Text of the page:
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April 13, 1994

Clinical Assessment of Stroke

Author Affiliations

From the Center for Health Policy Research and Education and the Divisions of Neurology (Dr Goldstein) and General Internal Medicine (Dr Matchar), Department of Medicine, Duke University Medical Center, and Department of Veterans Affairs Medical Center (Drs Goldstein and Matchar), Durham, NC.

JAMA. 1994;271(14):1114-1120. doi:10.1001/jama.1994.03510380070041

STROKE is the most common serious neurological disorder seen in a general hospital.1 Each year, approximately 500 000 Americans have strokes. About 150 000 of these individuals die, making stroke the third leading cause of death and the major cause of disability among adults.2 Of long-term stroke survivors, approximately 15% require institutional care, 30% are dependent in activities of daily living, and 60% have decreased socialization outside the home.3 The estimated costs of stroke-related care and lost productivity was $18 billion for 1993.2 Thus, the costs of stroke are enormous in human and economic terms.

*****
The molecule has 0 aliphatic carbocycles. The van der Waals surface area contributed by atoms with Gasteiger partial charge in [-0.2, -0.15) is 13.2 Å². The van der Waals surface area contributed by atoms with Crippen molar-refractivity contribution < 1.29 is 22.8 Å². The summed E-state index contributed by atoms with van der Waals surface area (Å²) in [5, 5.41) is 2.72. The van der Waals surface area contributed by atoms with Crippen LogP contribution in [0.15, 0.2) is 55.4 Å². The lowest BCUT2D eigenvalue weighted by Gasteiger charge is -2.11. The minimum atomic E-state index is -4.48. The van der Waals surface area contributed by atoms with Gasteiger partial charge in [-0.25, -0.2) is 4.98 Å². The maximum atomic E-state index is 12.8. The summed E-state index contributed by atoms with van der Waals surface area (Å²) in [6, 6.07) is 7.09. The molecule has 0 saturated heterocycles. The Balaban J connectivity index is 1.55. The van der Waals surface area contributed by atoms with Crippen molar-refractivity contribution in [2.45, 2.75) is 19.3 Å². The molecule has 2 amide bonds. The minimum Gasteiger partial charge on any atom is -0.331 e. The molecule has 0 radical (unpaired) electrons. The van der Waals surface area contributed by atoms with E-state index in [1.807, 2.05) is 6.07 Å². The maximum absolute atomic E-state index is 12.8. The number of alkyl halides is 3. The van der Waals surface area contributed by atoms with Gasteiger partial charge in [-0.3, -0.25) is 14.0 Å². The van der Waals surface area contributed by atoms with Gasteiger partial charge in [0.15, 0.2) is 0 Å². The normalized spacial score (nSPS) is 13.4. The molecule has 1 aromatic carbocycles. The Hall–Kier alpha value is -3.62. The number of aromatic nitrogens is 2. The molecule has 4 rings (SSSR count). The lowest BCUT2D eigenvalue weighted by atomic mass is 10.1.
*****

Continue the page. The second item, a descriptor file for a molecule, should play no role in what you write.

The clinical evaluation of stroke patients often does not receive the attention it deserves. The "therapeutic nihilism" of the past4 is disappearing as effective treatments are established by prospective clinical trials. For example, endarterectomy has been shown to be useful in the prevention of major stroke in selected patients with

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